But even I noticed that the onus was on building up an aura of superiority around the players (forever praising them in school assemblies, overlooking serious failures in other aspects of their school life, allowing them to throw their weight around, giving them special privileges, etc.) rather than working on their actual skills. At the time, I thought rugby league was a far superior sport (which it was in the mid 90s, but RU has since caught up) and I used to annoy the sports masters by pointing out that Wigan was fielding 17 year olds (one of whom was Andy Farrell, ironically), i.e. lads who were the same age as these supposed superstars in our first XV. The “bad luck Marcus” attitude prevailed, as did the gushing praise even after heroic defeats. As you say, there was very little intellectual study of the game. Unsurprisingly, none of the team went on to do much professionally: one guy had a reasonable career with Sale on the wing, but the rest came to nothing.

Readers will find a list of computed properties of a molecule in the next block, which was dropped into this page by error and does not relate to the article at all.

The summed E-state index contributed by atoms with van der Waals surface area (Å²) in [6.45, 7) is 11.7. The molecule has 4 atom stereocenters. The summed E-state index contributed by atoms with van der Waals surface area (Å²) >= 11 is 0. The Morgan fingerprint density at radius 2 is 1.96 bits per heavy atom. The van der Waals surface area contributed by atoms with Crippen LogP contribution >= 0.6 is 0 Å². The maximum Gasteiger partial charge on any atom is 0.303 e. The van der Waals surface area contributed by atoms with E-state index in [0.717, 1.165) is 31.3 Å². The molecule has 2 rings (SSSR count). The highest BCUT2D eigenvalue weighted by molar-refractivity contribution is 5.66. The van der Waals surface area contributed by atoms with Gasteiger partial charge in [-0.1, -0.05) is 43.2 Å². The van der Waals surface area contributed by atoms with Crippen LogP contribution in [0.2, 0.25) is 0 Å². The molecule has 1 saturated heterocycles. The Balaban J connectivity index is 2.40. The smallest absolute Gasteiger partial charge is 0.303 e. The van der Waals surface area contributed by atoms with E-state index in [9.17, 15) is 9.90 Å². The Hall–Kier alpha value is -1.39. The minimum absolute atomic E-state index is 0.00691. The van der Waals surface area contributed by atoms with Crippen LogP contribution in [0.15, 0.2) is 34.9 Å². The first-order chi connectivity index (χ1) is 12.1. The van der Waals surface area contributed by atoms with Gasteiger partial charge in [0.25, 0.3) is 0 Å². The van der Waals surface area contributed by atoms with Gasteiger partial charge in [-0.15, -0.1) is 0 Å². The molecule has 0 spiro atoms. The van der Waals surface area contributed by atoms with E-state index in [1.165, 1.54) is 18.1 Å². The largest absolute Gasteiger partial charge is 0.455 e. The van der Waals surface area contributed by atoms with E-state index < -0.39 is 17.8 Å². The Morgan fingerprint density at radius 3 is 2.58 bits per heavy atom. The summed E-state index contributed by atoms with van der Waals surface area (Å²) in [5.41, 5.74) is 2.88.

Interestingly, I was able to watch all this in parallel with the lads I’d left behind in Wales who were playing for the local rugby club. The Welsh lads were streets ahead, and anyone who’s gone up against a Welsh club side at junior or schoolboy level will tell you they are brilliant (especially those from the rugby heartlands). But for some reason they don’t manage to kick on to senior level very well. I suspect it is because they discover beer.